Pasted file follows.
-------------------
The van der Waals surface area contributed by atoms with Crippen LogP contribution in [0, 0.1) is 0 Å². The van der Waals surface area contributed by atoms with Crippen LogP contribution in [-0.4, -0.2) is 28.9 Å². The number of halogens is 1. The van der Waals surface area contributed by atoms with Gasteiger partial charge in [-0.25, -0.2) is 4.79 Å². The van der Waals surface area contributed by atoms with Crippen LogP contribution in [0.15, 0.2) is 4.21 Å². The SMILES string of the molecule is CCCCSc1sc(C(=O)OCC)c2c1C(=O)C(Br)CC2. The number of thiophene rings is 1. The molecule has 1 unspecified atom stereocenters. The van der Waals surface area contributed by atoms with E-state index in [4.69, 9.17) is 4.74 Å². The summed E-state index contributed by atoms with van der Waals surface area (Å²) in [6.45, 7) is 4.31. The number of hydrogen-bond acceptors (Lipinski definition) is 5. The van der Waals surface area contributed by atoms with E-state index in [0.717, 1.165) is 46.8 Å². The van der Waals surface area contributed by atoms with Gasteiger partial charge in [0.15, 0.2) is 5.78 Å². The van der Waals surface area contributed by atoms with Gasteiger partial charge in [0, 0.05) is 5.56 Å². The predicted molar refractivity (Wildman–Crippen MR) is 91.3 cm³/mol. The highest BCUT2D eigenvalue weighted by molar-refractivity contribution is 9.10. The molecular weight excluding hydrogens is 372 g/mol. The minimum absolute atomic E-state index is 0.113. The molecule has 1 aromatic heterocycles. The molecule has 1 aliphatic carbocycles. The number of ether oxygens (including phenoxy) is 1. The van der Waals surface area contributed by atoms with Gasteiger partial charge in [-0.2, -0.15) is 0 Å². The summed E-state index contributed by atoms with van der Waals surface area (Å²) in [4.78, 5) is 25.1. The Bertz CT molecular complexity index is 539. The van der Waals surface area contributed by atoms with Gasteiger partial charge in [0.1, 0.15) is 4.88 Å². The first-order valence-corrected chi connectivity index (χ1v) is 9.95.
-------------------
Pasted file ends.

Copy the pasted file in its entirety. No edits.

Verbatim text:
The van der Waals surface area contributed by atoms with Crippen LogP contribution in [0, 0.1) is 0 Å². The van der Waals surface area contributed by atoms with Crippen LogP contribution in [-0.4, -0.2) is 28.9 Å². The number of halogens is 1. The van der Waals surface area contributed by atoms with Gasteiger partial charge in [-0.25, -0.2) is 4.79 Å². The van der Waals surface area contributed by atoms with Crippen LogP contribution in [0.15, 0.2) is 4.21 Å². The SMILES string of the molecule is CCCCSc1sc(C(=O)OCC)c2c1C(=O)C(Br)CC2. The number of thiophene rings is 1. The molecule has 1 unspecified atom stereocenters. The van der Waals surface area contributed by atoms with E-state index in [4.69, 9.17) is 4.74 Å². The summed E-state index contributed by atoms with van der Waals surface area (Å²) in [6.45, 7) is 4.31. The number of hydrogen-bond acceptors (Lipinski definition) is 5. The van der Waals surface area contributed by atoms with E-state index in [0.717, 1.165) is 46.8 Å². The van der Waals surface area contributed by atoms with Gasteiger partial charge in [0.15, 0.2) is 5.78 Å². The van der Waals surface area contributed by atoms with Gasteiger partial charge in [0, 0.05) is 5.56 Å². The predicted molar refractivity (Wildman–Crippen MR) is 91.3 cm³/mol. The highest BCUT2D eigenvalue weighted by molar-refractivity contribution is 9.10. The molecular weight excluding hydrogens is 372 g/mol. The minimum absolute atomic E-state index is 0.113. The molecule has 1 aromatic heterocycles. The molecule has 1 aliphatic carbocycles. The number of ether oxygens (including phenoxy) is 1. The van der Waals surface area contributed by atoms with Gasteiger partial charge in [-0.2, -0.15) is 0 Å². The summed E-state index contributed by atoms with van der Waals surface area (Å²) in [4.78, 5) is 25.1. The Bertz CT molecular complexity index is 539. The van der Waals surface area contributed by atoms with Gasteiger partial charge in [0.1, 0.15) is 4.88 Å². The first-order valence-corrected chi connectivity index (χ1v) is 9.95.